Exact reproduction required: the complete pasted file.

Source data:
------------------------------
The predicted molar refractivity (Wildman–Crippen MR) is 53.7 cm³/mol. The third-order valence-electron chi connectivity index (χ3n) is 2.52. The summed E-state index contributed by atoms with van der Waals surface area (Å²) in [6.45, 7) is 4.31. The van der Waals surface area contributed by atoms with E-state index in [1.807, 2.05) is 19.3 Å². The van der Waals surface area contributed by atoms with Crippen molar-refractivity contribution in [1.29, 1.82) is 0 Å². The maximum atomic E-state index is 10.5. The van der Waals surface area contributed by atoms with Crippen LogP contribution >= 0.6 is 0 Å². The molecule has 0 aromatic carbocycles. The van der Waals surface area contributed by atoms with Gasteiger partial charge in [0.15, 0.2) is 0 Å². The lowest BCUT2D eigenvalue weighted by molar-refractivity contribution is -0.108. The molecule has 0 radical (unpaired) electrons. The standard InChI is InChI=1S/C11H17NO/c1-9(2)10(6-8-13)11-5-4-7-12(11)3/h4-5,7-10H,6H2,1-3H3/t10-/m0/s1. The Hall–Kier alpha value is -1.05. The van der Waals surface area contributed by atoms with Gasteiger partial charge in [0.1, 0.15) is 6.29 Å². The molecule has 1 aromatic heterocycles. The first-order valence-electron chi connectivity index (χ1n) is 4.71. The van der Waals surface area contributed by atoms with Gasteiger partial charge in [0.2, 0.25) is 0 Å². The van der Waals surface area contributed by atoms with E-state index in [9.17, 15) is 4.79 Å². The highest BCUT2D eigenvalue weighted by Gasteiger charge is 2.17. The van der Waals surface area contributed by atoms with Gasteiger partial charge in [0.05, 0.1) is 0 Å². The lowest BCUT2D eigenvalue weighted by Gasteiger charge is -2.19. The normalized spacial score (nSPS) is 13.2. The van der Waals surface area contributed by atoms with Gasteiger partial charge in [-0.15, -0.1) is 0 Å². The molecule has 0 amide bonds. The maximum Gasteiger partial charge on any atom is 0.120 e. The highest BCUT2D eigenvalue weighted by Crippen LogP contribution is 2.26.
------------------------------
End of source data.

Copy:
The predicted molar refractivity (Wildman–Crippen MR) is 53.7 cm³/mol. The third-order valence-electron chi connectivity index (χ3n) is 2.52. The summed E-state index contributed by atoms with van der Waals surface area (Å²) in [6.45, 7) is 4.31. The van der Waals surface area contributed by atoms with E-state index in [1.807, 2.05) is 19.3 Å². The van der Waals surface area contributed by atoms with Crippen molar-refractivity contribution in [1.29, 1.82) is 0 Å². The maximum atomic E-state index is 10.5. The van der Waals surface area contributed by atoms with Crippen LogP contribution >= 0.6 is 0 Å². The molecule has 0 aromatic carbocycles. The van der Waals surface area contributed by atoms with Gasteiger partial charge in [0.15, 0.2) is 0 Å². The lowest BCUT2D eigenvalue weighted by molar-refractivity contribution is -0.108. The molecule has 0 radical (unpaired) electrons. The standard InChI is InChI=1S/C11H17NO/c1-9(2)10(6-8-13)11-5-4-7-12(11)3/h4-5,7-10H,6H2,1-3H3/t10-/m0/s1. The Hall–Kier alpha value is -1.05. The van der Waals surface area contributed by atoms with Gasteiger partial charge in [0.1, 0.15) is 6.29 Å². The molecule has 1 aromatic heterocycles. The first-order valence-electron chi connectivity index (χ1n) is 4.71. The van der Waals surface area contributed by atoms with Gasteiger partial charge in [0.2, 0.25) is 0 Å². The van der Waals surface area contributed by atoms with E-state index in [9.17, 15) is 4.79 Å². The highest BCUT2D eigenvalue weighted by Gasteiger charge is 2.17. The van der Waals surface area contributed by atoms with Gasteiger partial charge in [0.05, 0.1) is 0 Å². The lowest BCUT2D eigenvalue weighted by Gasteiger charge is -2.19. The normalized spacial score (nSPS) is 13.2. The van der Waals surface area contributed by atoms with Gasteiger partial charge in [-0.15, -0.1) is 0 Å². The molecule has 0 amide bonds. The maximum Gasteiger partial charge on any atom is 0.120 e. The highest BCUT2D eigenvalue weighted by Crippen LogP contribution is 2.26.